Virtual Tour - Southwood Camp

You've made it to the former site of Southwood Camp and the area close by which has evolved from woods and farmland to the location of the former Southwood army camp and Cove Radio station, to the modern housing estate that was built in the 1980s and occupies the site today. Image 1 shows the main entrance to the camp and image 4 shows the camp entrance Southwood Road. Images 5 and 6 show the Morval Barracks training ground, and in image 5 the mess hall is in the background to the right with the gym on the left-hand side. Images 12 and 13 show the approximate entrance from Southwood Road to the former Southwood army camp, now the perimeter of a business park, the main entrance being located off Southwood Lane, approximately where Larch Way is sited today. Image 14 shows the entrance to The Lawns area of the Southwood estate, once occupied by Cove Radio Station.

Click to view larger 1976 aerial photos of the former Southwood Camp, or view layout of Southwood Camp.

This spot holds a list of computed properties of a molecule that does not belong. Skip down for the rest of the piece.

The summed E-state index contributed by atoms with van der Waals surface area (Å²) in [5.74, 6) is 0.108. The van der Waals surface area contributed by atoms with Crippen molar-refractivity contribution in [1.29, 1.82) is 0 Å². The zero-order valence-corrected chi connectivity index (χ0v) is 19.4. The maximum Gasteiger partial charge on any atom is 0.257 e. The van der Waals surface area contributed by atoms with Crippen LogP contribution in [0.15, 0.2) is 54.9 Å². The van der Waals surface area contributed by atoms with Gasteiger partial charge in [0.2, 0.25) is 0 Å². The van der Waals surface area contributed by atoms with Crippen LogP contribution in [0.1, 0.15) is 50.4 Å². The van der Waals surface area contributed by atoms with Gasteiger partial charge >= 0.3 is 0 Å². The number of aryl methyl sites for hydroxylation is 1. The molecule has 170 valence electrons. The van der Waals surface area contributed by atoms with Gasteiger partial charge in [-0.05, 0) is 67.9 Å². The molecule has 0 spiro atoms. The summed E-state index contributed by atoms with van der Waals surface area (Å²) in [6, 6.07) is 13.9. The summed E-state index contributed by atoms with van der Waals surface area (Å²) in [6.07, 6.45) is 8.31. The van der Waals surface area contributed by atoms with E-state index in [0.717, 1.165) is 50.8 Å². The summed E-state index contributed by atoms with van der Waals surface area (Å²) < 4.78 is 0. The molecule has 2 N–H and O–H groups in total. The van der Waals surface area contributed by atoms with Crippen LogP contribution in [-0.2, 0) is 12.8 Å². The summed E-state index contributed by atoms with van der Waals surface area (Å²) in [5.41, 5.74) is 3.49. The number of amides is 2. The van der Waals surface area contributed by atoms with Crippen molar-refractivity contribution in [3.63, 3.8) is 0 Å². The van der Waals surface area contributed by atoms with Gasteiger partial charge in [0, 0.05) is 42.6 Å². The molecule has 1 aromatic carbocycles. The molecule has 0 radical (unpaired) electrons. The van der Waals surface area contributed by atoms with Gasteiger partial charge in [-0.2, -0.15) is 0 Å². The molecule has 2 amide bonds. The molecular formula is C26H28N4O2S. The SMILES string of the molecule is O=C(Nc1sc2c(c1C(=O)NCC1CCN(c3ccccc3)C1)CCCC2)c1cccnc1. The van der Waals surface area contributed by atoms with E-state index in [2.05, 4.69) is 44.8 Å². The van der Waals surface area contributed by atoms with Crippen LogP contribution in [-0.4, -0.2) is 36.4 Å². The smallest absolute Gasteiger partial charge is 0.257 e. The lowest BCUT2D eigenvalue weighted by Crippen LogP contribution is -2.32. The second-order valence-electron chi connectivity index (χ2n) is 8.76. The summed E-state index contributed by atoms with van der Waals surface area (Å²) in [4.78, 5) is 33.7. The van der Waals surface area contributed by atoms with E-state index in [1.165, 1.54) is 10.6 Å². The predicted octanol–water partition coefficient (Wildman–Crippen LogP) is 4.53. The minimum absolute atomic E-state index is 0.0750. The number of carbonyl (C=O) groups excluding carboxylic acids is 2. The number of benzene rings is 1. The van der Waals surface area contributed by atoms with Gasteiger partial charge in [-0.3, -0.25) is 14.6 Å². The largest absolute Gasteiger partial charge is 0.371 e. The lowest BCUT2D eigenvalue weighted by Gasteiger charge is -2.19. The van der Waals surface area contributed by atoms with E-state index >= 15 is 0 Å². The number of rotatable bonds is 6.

Where to now? Close by are the former sites of Cove Radio Station, Eelmoor Farm, Whitehall Farm, the National Gas Turbine Establishment (NGTE), Bramshot Halt, and Southwood House, along with Tarn Close, Norris Bridge, Fleet Road, Whetstone Road and West Heath Corner and the former site of the RAE. Further to the East is Cove Junior School, the former Cove Court and the Alma Inn in the middle of Cove. For the full list of locations nearby, pick where you want to go next from the menu on the right.

Click on an image to see the former site of Southwood farm and army camp as it is today. (Remember to scroll down to see the larger images).

1. Date NA 2. Date NA 3. Date NA 4. 1976
5. 1976 6. 1976 7. 1976 8. 2007
9. 2007 10. 2007 11. 2007 12. 2008
13. 2008 14. 2008 15. 2008

Click on an image to begin the tour.

Image and thumbnail is copyright of Sapper magazine, with the scan being reproduced courtesy of Derek Stevenson. Images and thumbnails 4 and 7 are reproduced courtesy of FAST. Images and thumbnails 5 and 6 are reproduced courtesy of James Eadie.

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Page last updated: 21/04/11

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